students will examine online interpersonal communications and discuss ways to improve and/or refine those
communications. Finally, students will participate in role playing activities simulating email exchanges with
virtual high school learners.

        EDIT 644 - Online Mentoring 2: Promoting Self-Regulation (1 credit hour): This one credit hour course
is designed to assist students in the development of online mentoring skills related to the integral role that self-
regulation plays in the success of online learning. Students will examine and build expertise in support of virtual
learners' efforts to manage time, use effective note taking strategies, implement effective text comprehension
strategies, and build self-efficacy as learners. Through a series of case studies, students will examine online
self-regulation communications and discuss ways to improve and/or refine self-regulatory support for online
learners. Finally, students will participate in role playing activities simulating email exchanges with virtual high
school learners.

        EDIT 645 - Online Mentoring 3: Conceptual Learning (1 credit hour): This one credit hour course is
designed to assist students in the development of online mentoring skills related to the role that support of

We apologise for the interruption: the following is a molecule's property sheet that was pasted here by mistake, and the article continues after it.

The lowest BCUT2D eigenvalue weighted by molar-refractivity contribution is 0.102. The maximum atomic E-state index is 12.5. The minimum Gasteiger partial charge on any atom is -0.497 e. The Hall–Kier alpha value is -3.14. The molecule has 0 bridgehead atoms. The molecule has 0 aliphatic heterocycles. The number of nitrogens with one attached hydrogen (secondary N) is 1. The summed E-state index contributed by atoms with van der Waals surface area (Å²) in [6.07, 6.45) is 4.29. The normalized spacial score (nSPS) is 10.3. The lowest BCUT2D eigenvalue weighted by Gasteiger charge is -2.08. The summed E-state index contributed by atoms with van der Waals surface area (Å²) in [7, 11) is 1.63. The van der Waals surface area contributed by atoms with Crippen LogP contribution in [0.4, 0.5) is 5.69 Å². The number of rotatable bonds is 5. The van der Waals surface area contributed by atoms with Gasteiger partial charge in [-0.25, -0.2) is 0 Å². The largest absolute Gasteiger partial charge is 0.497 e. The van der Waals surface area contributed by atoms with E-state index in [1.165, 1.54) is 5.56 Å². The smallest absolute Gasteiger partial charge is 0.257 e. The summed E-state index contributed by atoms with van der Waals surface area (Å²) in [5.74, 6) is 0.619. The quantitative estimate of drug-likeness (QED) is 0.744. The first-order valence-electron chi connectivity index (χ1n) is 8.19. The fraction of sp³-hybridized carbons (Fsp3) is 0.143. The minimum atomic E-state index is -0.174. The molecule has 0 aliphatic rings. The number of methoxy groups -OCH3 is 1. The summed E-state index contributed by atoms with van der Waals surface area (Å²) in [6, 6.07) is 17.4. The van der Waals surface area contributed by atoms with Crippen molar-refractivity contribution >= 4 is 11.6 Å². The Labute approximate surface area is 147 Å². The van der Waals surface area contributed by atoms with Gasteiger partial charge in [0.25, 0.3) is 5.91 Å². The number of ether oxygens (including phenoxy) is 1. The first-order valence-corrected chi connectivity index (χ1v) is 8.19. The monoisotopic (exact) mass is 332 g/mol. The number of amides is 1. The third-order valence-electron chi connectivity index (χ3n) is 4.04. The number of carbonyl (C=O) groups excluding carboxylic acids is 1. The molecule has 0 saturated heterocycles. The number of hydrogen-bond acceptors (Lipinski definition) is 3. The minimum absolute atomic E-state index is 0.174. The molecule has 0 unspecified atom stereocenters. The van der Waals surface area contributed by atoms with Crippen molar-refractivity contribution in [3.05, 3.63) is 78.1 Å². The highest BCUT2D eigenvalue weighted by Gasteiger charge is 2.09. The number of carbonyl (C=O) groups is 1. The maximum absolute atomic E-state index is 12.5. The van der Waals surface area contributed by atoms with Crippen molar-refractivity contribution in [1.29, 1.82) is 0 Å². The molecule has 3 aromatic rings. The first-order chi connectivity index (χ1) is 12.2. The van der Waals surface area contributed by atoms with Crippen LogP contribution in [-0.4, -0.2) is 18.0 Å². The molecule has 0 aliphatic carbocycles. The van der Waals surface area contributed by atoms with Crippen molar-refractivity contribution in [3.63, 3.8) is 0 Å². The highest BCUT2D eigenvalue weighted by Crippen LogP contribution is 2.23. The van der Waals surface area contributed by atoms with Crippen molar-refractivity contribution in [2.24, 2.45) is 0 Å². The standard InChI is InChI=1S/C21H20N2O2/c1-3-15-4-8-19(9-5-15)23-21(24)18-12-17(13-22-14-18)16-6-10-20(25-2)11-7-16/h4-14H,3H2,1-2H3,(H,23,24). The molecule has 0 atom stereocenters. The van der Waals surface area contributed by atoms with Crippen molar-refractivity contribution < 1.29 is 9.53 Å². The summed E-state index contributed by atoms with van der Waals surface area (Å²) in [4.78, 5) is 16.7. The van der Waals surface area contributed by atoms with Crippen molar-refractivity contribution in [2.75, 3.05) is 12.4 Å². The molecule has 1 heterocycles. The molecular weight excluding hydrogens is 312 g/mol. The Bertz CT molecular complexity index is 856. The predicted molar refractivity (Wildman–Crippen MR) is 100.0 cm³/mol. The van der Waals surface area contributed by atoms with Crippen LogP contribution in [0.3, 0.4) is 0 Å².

conceptual and content understanding plays in the success of online learning. Students will examine the
language of thinking, thinking dispositions, mental management, strategic thinking, higher order knowledge,
and transfer of learning as well as the way in which these can be supported in online learning environments.
Through a series of case studies, students will examine online communications related to conceptual learning
and discuss ways to improve and/or refine those communications. Finally, students will participate in role
playing activities simulating email exchanges with virtual high school learners.

         EDIT 646 - Online Mentoring 4: Moderating (2 credit hours): This two credit hour course is designed to
assist students in developing expertise with moderating student learning in online environments. The course will
include attention to moderating in both synchronous and asynchronous environments to include discussion
boards, bulletin boards, chat rooms, and virtual classrooms. Students will develop expertise with moderating
strategies to include social dialogue, argumentative dialogue, pragmatic dialogue, community building
strategies, questioning, prompting reflection, facilitating conceptual understanding, and serving as a generative
guide.

Existing Courses to Be Included

        EDCI 790 - Practicum in Instructional Technology (2 credit hours): This two credit hour course is
designed to bridge theory and practice. Through robust "student-teacher" like relationships with expert virtual
high school teachers, students will shadow a virtual learner and online mentor through the successful
completion of a learning module or unit. The student will have opportunities to discuss their observations of the
ongoing learning process with the online mentor. Following this experience, students will take on the challenge